Stanford Social Innovation ReviewCategory
Instead of pressuring already-stressed individuals to fix themselves, true wellness requires organization-level interventions.
To build healthy, resilient organizations, nonprofits need to do more than adopt standard diversity, equity, and inclusion practices. They need to acknowledge systemic racism then commit to and implement processes to upend it.
To meet the magnitude of this moment we must work collaboratively in ways that promote decentralization over top-down hierarchies, relationships over transactions, and emergence over control.
The social sector is drowning in evidence-based research but more often than not fails to use it effectively in organizational settings to improve outcomes.
Boards typically aren’t prepared to replace their chief executive. But new research shows this doesn’t have to be the case.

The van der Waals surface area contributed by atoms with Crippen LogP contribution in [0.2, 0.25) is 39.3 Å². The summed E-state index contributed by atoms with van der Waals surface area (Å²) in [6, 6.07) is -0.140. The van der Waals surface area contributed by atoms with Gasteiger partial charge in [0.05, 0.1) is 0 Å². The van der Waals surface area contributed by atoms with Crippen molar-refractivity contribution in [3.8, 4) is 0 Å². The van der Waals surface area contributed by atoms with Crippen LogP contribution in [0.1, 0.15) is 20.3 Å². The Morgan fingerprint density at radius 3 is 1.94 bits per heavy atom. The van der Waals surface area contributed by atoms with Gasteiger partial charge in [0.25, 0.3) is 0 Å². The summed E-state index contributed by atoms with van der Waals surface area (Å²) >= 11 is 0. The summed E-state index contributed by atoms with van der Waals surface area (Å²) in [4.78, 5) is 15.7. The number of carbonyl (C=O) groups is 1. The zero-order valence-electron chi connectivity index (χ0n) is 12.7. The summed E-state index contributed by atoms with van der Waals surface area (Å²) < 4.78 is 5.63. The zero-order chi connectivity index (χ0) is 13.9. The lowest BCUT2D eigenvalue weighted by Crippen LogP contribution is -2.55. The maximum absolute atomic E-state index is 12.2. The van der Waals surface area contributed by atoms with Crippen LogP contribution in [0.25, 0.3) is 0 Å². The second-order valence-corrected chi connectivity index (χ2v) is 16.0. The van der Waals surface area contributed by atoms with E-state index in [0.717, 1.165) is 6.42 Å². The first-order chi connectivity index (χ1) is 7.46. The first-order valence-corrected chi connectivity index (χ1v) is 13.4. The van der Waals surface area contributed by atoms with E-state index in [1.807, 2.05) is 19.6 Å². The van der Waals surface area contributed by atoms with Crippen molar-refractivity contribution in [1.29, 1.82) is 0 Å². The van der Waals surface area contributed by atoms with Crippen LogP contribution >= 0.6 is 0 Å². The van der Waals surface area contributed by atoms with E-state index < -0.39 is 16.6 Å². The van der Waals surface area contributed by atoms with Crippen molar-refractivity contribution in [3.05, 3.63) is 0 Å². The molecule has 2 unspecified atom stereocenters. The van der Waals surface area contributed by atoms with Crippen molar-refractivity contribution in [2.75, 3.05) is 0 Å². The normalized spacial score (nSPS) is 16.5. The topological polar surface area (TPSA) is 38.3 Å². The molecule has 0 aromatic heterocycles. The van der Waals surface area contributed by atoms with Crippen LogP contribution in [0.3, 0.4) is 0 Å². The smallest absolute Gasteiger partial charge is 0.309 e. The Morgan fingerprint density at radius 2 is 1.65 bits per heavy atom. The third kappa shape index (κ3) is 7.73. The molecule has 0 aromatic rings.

Instead of relying on measurement to prove the value of a past investment, determining the value of an intervention before it has even started allows investors to factor in social impact alongside calculations of financial value.
A discussion between two California mayors on how the public sector and nonprofit leaders can work together in a time of anxiety and disruption.
An excerpt from a new book explains the range of factors that challenge leaders’ ability to lead effectively.
When nonprofits try to plan for scale, systems change, and sustainability at the same time, they can often find these expectations at odds with each other. The answer is not a zero-sum choice, but a flexible approach that focuses on the mission.
Laws and programs designed to benefit vulnerable groups, such as the disabled or people of color, often end up benefiting all of society.